One of the Guild’s primary vehicles for promotion is special events and festivals. Probably the best-known and certainly the most popular is Zwickelmania. The one-day open house held on the Saturday of President’s Day weekend began in 2009 and attracted 6,000 visitors to 20-30 breweries that year. Compare that to 2016 when 45,000 people visited 120 participating beer makers who provide brewery tours and special tastings.
Brian said, “It started with six of us sitting around a table and someone came up with the idea of an open house. When would be a good time? We agreed that it should be on a holiday weekend when breweries were NOT busy, when they wanted to see more people visiting them. That’s how we came up with the Saturday of President’s Day weekend.”
Now most participating breweries are so busy on Zwickelmania, they schedule extra staff and often have to control the number of people allowed through the door at one time. The event takes its name from the zwickel sample valve on beer conditioning tanks that allows brewers to take samples during the fermentation process.
What does it take, behind the scenes, to put on this event? The Guild — as in Brian — does all the promotion, signs up the breweries, handles the public relations and marketing, lists the participating breweries on the Guild website and creates maps for the six regions of Oregon. Suggested itineraries are also posted, grouping participating breweries by location.
The Guild sponsors two other main events in Portland. Cheers to Belgian Beers started 10 years ago and was held in May in 2016. Then there’s the Portland Fresh Hop Beer Fest, which has happened every fall. Now in its 13th year, the harvest celebration is slated to take place Friday, Sept. 30 and Saturday, Oct. 1 at Oaks Park.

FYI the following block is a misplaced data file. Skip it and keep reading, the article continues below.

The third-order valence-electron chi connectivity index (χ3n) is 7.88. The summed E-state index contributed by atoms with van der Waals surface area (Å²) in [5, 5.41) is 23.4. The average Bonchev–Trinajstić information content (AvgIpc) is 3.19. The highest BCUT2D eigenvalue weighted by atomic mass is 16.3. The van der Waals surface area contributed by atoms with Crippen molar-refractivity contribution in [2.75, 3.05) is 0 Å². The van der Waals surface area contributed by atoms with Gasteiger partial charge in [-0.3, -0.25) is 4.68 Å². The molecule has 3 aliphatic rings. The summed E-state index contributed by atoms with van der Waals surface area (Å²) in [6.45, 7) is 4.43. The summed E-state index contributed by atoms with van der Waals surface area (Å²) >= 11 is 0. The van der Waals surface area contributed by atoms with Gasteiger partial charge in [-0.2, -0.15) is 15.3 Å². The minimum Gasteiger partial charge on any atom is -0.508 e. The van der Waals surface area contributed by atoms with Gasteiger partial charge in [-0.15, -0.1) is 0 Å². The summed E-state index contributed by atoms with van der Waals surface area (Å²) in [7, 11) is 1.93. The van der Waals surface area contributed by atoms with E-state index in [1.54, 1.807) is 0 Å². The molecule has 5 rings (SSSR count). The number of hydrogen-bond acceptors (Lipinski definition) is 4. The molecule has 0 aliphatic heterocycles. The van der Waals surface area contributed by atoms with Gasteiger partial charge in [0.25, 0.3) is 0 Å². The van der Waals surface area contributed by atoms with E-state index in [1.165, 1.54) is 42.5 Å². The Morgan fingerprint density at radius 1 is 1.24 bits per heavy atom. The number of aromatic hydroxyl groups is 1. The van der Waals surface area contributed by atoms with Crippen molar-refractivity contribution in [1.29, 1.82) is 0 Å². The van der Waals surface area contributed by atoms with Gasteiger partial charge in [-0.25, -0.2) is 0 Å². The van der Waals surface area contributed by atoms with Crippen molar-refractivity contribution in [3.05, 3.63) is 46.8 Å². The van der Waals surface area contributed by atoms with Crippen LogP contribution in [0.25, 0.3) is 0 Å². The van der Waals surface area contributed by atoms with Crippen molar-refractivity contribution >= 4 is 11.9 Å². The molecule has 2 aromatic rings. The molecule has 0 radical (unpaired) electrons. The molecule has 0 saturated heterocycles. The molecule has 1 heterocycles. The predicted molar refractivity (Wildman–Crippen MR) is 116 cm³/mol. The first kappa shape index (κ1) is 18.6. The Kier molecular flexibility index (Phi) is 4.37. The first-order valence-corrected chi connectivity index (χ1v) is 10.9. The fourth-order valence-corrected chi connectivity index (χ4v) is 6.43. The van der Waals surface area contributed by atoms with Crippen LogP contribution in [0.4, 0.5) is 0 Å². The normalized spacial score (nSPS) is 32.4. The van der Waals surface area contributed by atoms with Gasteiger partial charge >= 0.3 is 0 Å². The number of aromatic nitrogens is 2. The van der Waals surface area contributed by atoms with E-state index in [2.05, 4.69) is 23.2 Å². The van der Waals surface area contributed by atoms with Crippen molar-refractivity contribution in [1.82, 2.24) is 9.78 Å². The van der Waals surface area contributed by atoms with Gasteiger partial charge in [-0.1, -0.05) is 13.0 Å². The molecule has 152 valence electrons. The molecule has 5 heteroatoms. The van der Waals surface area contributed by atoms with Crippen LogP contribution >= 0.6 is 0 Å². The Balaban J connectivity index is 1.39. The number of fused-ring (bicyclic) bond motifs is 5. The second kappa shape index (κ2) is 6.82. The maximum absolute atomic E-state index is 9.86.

In addition to a few other collaboration events with The Portland Mercury newspaper, like the Malt Ball, Brian tries to make sure the Guild is represented at many of the other festivals around the state. “We have tables and booths at the Spring Beer and Wine Fest, at the KLCC Microbrew Fest in Eugene, at the Oregon Brewers Festival, the North American Organic Brewers Festival and the Great American Beer Festival in Denver,” said Brian.
Events, large and small, mean planning, planning and more planning. Each one starts with a budget. Next, participating breweries are lined up. A venue is selected. People are informed about the event through public relations campaigns and marketing sales and website updates. Food vendors are arranged along with infrastructure providers who set up tents, tables, chairs and the ever-essential porta-potties.
Again, Brian is the main person responsible for coordinating and arranging these events.
Brian’s interest in beer stems, in part, from his family’s background in homebrewing. Following his great-grandfather and uncle, Brian took up the hobby in 1999 and decided to enroll in the Beer Judge Certification Program that same year. Brian also served as vice president and president of the Oregon Brew Crew, Oregon’s oldest homebrew club. Around that time he also started working at Belmont Station. He was fortunate enough to snag shifts on Fridays — free beer tasting days — which meant face time with the brewers who attended these events. He stayed on there until 2006, overlapping with his start at the Guild.